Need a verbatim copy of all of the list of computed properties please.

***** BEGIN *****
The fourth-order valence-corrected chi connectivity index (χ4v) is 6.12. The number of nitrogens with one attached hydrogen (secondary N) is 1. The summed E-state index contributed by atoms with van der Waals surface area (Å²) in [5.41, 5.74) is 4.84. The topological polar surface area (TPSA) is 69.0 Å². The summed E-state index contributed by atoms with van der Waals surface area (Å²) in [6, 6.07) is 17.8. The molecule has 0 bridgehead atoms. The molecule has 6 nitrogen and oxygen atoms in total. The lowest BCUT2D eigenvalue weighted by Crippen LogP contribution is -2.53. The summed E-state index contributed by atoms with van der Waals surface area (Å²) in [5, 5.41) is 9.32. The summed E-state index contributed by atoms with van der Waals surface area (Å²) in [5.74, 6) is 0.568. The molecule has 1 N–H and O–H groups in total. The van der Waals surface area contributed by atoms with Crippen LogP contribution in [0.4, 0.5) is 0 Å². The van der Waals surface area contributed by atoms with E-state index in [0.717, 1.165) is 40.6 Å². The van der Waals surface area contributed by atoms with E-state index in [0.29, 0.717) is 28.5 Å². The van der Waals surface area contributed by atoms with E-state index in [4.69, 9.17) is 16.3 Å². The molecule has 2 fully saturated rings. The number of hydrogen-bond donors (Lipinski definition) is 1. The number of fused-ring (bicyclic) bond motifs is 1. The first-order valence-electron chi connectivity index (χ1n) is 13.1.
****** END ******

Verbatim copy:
The fourth-order valence-corrected chi connectivity index (χ4v) is 6.12. The number of nitrogens with one attached hydrogen (secondary N) is 1. The summed E-state index contributed by atoms with van der Waals surface area (Å²) in [5.41, 5.74) is 4.84. The topological polar surface area (TPSA) is 69.0 Å². The summed E-state index contributed by atoms with van der Waals surface area (Å²) in [6, 6.07) is 17.8. The molecule has 0 bridgehead atoms. The molecule has 6 nitrogen and oxygen atoms in total. The lowest BCUT2D eigenvalue weighted by Crippen LogP contribution is -2.53. The summed E-state index contributed by atoms with van der Waals surface area (Å²) in [5, 5.41) is 9.32. The summed E-state index contributed by atoms with van der Waals surface area (Å²) in [5.74, 6) is 0.568. The molecule has 1 N–H and O–H groups in total. The van der Waals surface area contributed by atoms with Crippen LogP contribution in [0.4, 0.5) is 0 Å². The van der Waals surface area contributed by atoms with E-state index in [0.717, 1.165) is 40.6 Å². The van der Waals surface area contributed by atoms with E-state index in [0.29, 0.717) is 28.5 Å². The van der Waals surface area contributed by atoms with E-state index in [4.69, 9.17) is 16.3 Å². The molecule has 2 fully saturated rings. The number of hydrogen-bond donors (Lipinski definition) is 1. The number of fused-ring (bicyclic) bond motifs is 1. The first-order valence-electron chi connectivity index (χ1n) is 13.1.